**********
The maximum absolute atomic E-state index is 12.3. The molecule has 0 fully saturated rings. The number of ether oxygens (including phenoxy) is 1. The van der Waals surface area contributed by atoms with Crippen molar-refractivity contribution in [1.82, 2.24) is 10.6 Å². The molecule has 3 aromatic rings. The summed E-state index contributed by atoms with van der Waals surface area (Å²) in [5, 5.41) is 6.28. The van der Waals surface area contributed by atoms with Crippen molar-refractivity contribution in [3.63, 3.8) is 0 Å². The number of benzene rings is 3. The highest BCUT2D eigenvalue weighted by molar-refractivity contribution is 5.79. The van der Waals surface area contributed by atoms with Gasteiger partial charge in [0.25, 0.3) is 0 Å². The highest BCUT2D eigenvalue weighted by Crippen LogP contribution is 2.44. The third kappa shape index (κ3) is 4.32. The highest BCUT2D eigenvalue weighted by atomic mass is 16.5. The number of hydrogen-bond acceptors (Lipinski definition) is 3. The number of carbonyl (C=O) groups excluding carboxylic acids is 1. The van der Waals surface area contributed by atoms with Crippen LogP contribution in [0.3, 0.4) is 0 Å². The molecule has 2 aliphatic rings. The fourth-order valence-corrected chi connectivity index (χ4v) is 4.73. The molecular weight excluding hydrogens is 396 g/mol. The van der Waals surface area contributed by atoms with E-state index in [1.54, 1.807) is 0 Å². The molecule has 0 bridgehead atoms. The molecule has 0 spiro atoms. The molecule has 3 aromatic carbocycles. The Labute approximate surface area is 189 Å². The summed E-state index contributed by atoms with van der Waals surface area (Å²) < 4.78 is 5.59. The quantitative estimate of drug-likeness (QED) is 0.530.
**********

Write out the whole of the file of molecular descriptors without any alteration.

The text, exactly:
The maximum absolute atomic E-state index is 12.3. The molecule has 0 fully saturated rings. The number of ether oxygens (including phenoxy) is 1. The van der Waals surface area contributed by atoms with Crippen molar-refractivity contribution in [1.82, 2.24) is 10.6 Å². The molecule has 3 aromatic rings. The summed E-state index contributed by atoms with van der Waals surface area (Å²) in [5, 5.41) is 6.28. The van der Waals surface area contributed by atoms with Crippen molar-refractivity contribution in [3.63, 3.8) is 0 Å². The number of benzene rings is 3. The highest BCUT2D eigenvalue weighted by molar-refractivity contribution is 5.79. The van der Waals surface area contributed by atoms with Gasteiger partial charge in [0.25, 0.3) is 0 Å². The highest BCUT2D eigenvalue weighted by Crippen LogP contribution is 2.44. The third kappa shape index (κ3) is 4.32. The highest BCUT2D eigenvalue weighted by atomic mass is 16.5. The number of hydrogen-bond acceptors (Lipinski definition) is 3. The number of carbonyl (C=O) groups excluding carboxylic acids is 1. The van der Waals surface area contributed by atoms with Crippen LogP contribution in [0.3, 0.4) is 0 Å². The molecule has 2 aliphatic rings. The fourth-order valence-corrected chi connectivity index (χ4v) is 4.73. The molecular weight excluding hydrogens is 396 g/mol. The van der Waals surface area contributed by atoms with E-state index in [1.54, 1.807) is 0 Å². The molecule has 0 bridgehead atoms. The molecule has 0 spiro atoms. The molecule has 3 aromatic carbocycles. The Labute approximate surface area is 189 Å². The summed E-state index contributed by atoms with van der Waals surface area (Å²) < 4.78 is 5.59. The quantitative estimate of drug-likeness (QED) is 0.530.